Think of those people you have known whom you really admire. Isn’t it true that they are the ones who have not exercised control or manipulation? They are the sort of people who have few insecurities or anxieties about themselves, they just want you to flourish and find whatever great work is yours and yours alone to accomplish for the sake of the world. Isn’t that how the church should be? Sadly, it has not always be so.
When President Obama spoke at the memorial service for Nelson Mandela recently he said this, “he (Mandela) would erect a constitutional order to preserve freedom for future generations, a commitment to democracy and the rule of law, not by his own election but by his willingness to step down from power”.
It is that humility thing again, that self-emptying “kenotic” idea. It reminded me of a UN ambassador who once said that the greatest thing the UN could do for the world would be to persuade every nation to legislate for a president or leader to govern for a maximum of only 8 years in office and then force them to clear off. Think of all the places in the world where tyrants cling to power by brutalising their own people and plundering the wealth of their nation. They just cannot let go.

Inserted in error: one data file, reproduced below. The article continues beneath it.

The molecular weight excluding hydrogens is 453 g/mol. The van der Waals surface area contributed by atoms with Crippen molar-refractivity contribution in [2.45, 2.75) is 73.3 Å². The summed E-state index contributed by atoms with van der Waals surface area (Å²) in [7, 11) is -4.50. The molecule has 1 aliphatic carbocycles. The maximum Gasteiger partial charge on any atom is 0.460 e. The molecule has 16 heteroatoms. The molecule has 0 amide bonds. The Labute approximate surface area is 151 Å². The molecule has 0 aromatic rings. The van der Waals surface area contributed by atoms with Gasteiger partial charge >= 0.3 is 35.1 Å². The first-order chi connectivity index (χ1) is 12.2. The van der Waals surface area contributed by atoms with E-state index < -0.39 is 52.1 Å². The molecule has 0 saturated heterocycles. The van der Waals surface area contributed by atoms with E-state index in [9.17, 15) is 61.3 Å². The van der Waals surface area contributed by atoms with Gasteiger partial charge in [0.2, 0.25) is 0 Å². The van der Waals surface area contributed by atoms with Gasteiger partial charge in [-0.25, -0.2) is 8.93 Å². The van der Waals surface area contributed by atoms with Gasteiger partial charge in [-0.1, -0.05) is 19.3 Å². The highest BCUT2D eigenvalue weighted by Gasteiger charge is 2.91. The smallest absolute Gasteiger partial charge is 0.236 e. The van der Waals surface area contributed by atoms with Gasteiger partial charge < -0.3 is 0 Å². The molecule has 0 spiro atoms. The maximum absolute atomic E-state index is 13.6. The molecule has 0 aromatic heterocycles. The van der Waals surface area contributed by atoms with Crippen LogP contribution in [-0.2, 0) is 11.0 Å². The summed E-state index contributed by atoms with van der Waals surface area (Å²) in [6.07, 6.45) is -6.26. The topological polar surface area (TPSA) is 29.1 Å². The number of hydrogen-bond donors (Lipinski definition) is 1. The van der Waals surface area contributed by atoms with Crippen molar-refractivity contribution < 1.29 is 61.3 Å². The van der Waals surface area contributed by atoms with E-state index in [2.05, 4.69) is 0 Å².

But look at John the Baptist, who said “he must increase I must decrease” or the fist apostle to be called, Andrew, who runs off to fetch his brother who ends up being far more prominent. The great gift of the self-emptying Christ to the world is, as Bonhoeffer said, “the opportunity to witness the great events of history from below, from the perspective of the outcast, the maltreated, the powerless and the oppressed, in short from the perspective of those who suffer”.
The manner of the Church’s presence in the world should surely mirror that of the presence of Christ, who had no power of appeal, no resort to institutional muscle save that of the cross. Can we take the risk of love all the way to the cross for the sake of love, for the sake of enabling others to find their true selves and the discovery that they are, after all, someone good?